Drawing on sterling performances from some unlikely sources, the United States reached its goal of winning 100 medals as the Athens Olympics entered their final day and guaranteed that it will haul home more gold, silver and bronze than any of its rivals for the third consecutive Summer Games.
The men's basketball team gave the United States its 100th medal, but it was bronze, rather than the gold that seemed a likelihood when the star-studded squad arrived in Greece. The U.S. women upstaged the men, defeating Australia in the championship game to claim their third consecutive basketball gold.
Three U.S. relay teams also won medals on the final night of track and field, with the only surprise being that the perennially dominant men's 4x100-meter team took silver, rather than gold, in a race won by Britain. The rest of the day's windfall came in events outside Americans' mainstream sports. Steven Lopez won gold in taekwondo. Freestyle wrestlers claimed three medals, including gold for Cael Sanderson. And sailors John Lovell and Charlie Ogletree won silver in the Tornado class.
The result was just what the U.S. Olympic Committee hoped for. Its officials had projected that U.S. Olympians would edge Russia for victory in the medal count at Athens, with an energized China, in line to host the 2008 Games, closing fast. And the competition followed that script, though in far more dramatic fashion than anticipated.
Paced by its swimmers and track stars, the United States clinched the medal count with one day of competition remaining.
Russia finished second with plenty of bronze and precious little gold. And China served notice it could be well on the way to toppling the United States from the podium in 2008, and becoming its new chief rival. It won a record 62 medals (with possibly more to come Sunday) -- half of them gold.
Athens, in short, signaled a new world order in the Olympic medal count. And the upshot is a new story line for generations of Americans who grew up viewing the Olympics as a battle between the world's two superpowers, the Soviet Union and the United States, which have alternated spots atop the medal count at every Olympics from 1948 through the breakup of the Soviet Union in 1991. As of Athens, the Games have become a three-way race, with China's masses looming as the United States' most imposing foe.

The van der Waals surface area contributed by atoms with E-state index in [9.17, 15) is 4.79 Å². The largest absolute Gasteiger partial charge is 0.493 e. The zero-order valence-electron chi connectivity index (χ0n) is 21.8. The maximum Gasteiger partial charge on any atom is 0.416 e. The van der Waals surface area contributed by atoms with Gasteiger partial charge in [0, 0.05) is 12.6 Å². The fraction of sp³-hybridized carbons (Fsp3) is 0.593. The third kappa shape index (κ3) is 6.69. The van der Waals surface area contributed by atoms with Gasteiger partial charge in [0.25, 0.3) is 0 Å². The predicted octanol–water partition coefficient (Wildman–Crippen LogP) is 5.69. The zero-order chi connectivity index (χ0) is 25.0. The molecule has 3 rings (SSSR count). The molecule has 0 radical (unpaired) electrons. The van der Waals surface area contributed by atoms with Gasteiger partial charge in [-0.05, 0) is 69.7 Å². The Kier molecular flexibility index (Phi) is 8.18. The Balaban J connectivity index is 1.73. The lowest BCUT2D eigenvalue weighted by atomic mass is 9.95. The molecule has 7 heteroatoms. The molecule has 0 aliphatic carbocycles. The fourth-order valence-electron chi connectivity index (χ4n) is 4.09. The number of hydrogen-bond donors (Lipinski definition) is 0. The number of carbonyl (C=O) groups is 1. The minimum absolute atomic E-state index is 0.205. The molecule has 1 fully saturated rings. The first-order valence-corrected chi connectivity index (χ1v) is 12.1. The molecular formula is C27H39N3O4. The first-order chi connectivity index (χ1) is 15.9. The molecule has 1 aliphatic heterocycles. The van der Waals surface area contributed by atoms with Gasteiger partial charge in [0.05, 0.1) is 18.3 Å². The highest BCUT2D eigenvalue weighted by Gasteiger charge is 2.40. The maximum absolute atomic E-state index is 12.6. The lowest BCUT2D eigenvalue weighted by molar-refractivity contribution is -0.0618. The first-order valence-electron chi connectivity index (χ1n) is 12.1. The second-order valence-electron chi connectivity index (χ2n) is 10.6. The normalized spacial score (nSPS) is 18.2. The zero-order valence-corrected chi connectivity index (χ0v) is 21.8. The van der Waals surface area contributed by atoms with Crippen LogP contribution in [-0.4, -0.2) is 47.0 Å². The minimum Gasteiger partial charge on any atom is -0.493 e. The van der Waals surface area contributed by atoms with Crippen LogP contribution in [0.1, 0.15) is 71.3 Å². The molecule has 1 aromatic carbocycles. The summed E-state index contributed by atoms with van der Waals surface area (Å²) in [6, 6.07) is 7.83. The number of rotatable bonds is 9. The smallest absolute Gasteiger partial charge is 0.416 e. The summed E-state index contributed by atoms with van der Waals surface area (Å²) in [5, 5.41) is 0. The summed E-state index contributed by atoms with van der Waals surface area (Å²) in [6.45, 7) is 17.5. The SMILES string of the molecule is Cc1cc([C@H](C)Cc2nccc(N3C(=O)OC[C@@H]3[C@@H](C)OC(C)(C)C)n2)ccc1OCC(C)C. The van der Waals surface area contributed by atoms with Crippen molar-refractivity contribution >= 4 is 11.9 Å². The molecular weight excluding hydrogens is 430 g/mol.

"Certainly with an eye on 2008, we're prepared that it'll no longer be two countries battling for that overall medal count, but three," said Steve Roush, the USOC's director of sport performance. As for Russia's decline, Roush conceded: "We're taken back a little bit. We came into it expecting them to have higher numbers. I don't really have an explanation, but when the tree is right before you, the forest might not be seen."
The decline was inevitable after the Soviet Union splintered into 15 nations in the early 1990s. Those former Soviet republics combined for 65 medals in Athens, with Ukraine and Belarus leading the pack. Many of the Soviet Union's expert coaches also departed in droves for better-paying jobs around the globe.
On another level, the very notion of the medal count as a measure of global hegemony is losing relevance as the Games shift their focus to China.
The Beijing Games are shaping up less as a tilt between superpowers and more as a platform for global marketing campaigns. And the goal -- at least in the view of the multinational corporations that underwrite the staggering costs (projected at $33 billion for Beijing) -- is no longer to triumph over the Soviet menace. It's to be perceived as a partner to China, home to one-fifth of the world's population and 1.3 billion potential customers.
"In a post-Cold War era, the medal-count game doesn't have as much significance anymore," says Paul Swangard of the Warsaw Sports Marketing Center at the University of Oregon. "The top sponsors like Visa and John Hancock are global brands; they don't want to be seen as American brands. And they don't necessarily want to go back to that era of, 'Let's divide countries by their three-letter abbreviation and flags. It's us against them!' "
But to other nations, the medal count has enormous political significance, validating their place in the world.
"For those who have traditionally been at the top of the count, the bigger risk is if they under-perform because it becomes a story of, 'What happened?' " Swangard says. "For China, it's their coming-out party."